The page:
- The time and labor required
- Any novelty in the legal issue presented and the skill required to perform the requested tasks
- The extent to which the engagement would preclude the attorney’s ability to service other clients
- The usual and customary fee for similar services
- The amount involved and the results obtained
- The time limitations imposed by the client or the circumstances
- The nature and length of the attorney-client relationship
- The experience and reputation of the attorney
- Whether the fee is fixed, contingent or hourly.
Staffing the Representation. Although not mandatory, it is helpful for the client to know the name(s) of the attorney(s) representing him or her. Clients must be informed of the use (or possible use) of paralegals and other support staff.
The Model Rules of Professional Conduct Rule 1.5 requires that the client be kept reasonably informed of the status of the matter. In this regard, the engagement letter should delineate the frequency and means by which the attorney will communicate with the client. Prior to the circulation of the engagement letter, the attorney should discuss the client’s preferred means of communication, including the possible use of electronic mail and texts. The attorney should determine whether the client desires special security measures, such as encryption. The client should be advised of the need to maintain the confidentiality of communications by avoiding unnecessary sharing of attorney-client privileged messages, including the use of secure email addresses that are not shared with others or accessible by employers, family or non-represented parties.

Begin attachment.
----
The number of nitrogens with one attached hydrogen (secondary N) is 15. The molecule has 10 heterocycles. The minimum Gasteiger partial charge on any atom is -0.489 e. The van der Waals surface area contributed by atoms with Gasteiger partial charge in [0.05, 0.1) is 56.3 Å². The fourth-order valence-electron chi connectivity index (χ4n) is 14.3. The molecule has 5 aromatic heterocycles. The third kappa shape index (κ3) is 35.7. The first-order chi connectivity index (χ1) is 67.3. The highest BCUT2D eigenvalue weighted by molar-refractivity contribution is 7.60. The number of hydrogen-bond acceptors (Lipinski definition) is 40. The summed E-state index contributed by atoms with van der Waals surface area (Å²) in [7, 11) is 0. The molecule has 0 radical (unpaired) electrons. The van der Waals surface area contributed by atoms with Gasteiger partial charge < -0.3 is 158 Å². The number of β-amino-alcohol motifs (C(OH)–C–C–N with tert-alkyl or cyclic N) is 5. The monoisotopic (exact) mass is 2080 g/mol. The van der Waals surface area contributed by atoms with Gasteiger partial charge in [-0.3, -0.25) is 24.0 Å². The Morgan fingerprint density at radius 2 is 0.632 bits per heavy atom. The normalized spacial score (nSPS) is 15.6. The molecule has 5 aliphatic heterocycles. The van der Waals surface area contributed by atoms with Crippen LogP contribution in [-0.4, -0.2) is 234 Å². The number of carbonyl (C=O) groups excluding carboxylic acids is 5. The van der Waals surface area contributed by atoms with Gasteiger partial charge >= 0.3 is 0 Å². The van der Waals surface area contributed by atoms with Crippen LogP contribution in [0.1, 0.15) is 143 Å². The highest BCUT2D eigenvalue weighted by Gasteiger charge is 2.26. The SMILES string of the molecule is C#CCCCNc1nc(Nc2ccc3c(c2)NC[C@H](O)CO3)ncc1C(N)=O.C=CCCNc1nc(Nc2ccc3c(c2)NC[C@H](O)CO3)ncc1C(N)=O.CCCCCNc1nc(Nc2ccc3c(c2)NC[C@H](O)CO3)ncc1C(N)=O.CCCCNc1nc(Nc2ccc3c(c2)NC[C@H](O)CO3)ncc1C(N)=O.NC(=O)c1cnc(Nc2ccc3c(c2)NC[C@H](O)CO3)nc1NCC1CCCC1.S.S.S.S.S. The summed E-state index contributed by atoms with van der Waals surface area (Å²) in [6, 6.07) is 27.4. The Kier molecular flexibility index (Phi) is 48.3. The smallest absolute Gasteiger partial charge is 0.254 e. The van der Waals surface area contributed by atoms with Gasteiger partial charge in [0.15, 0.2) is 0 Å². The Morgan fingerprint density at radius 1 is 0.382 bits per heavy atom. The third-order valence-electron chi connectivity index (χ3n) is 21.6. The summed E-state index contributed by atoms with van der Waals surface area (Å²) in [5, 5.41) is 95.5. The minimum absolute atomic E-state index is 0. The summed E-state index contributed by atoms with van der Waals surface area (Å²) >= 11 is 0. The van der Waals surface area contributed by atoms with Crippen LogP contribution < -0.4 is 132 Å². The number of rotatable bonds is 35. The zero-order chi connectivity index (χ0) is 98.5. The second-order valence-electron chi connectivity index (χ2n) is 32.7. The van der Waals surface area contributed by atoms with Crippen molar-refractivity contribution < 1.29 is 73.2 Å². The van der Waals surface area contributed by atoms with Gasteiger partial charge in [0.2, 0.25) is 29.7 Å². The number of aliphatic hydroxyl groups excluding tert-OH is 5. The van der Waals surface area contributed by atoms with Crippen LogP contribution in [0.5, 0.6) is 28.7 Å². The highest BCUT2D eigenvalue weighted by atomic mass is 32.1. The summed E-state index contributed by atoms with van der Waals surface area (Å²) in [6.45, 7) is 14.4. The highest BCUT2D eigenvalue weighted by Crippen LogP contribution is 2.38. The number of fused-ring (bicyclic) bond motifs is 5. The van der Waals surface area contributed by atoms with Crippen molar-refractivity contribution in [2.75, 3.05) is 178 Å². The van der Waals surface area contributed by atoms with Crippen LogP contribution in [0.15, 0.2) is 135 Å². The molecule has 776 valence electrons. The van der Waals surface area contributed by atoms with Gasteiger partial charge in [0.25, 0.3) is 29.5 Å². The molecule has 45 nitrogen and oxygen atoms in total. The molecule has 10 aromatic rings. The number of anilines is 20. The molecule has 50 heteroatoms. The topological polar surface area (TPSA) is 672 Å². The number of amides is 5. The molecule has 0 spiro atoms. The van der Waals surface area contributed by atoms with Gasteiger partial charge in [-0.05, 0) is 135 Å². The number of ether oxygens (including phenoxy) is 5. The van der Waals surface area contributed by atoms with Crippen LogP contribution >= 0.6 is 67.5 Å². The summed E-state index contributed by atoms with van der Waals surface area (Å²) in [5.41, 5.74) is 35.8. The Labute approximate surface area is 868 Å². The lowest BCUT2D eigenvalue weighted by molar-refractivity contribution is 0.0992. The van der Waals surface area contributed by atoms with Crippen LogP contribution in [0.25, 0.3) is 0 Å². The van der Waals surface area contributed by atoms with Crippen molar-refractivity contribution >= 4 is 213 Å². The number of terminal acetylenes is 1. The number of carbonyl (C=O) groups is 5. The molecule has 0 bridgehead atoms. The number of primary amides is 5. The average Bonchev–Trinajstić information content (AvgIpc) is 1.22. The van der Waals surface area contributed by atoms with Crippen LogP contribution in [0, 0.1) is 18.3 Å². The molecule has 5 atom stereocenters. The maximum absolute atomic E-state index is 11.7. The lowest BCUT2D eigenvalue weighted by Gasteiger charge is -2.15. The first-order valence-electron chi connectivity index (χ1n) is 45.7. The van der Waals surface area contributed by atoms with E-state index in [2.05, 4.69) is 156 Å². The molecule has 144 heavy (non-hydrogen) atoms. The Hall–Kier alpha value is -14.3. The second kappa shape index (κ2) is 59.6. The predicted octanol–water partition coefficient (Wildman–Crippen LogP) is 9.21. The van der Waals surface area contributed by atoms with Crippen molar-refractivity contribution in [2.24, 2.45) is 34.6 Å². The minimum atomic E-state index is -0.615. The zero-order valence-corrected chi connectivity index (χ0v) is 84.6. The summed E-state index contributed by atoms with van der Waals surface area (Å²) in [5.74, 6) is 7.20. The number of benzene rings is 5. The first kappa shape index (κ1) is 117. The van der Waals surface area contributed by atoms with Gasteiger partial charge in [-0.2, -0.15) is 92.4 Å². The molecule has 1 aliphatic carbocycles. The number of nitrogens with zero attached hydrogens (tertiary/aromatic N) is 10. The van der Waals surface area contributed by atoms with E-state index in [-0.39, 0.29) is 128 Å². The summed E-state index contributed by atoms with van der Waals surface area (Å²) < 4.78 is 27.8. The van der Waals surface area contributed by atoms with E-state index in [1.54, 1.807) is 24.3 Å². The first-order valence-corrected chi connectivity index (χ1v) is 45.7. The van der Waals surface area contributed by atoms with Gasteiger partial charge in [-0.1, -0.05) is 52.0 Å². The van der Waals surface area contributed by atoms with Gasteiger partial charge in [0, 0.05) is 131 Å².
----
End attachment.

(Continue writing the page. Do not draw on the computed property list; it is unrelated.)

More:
Conflicts. The engagement letter also should set forth the manner by which an actual or potential conflict of interest will be handled.
Document and File Retention.
The engagement letter should outline how the client’s file will be maintained during the course of the representation and after the conclusion of the representation. This section should disclose how long the file materials will be held in accordance with the rules in the attorney’s jurisdiction. The engagement letter also should make reference to the client’s duties to preserve documents and information in the event a dispute arises.
Signature of Counsel and Client.
The engagement letter should be signed by a representative of the law practice involved and the client (or designated representative of the client). A representation agreement without the client’s signature is less enforceable and may give rise to disputes about the client’s receipt or acceptance of the agreement.
Letter of Non-Engagement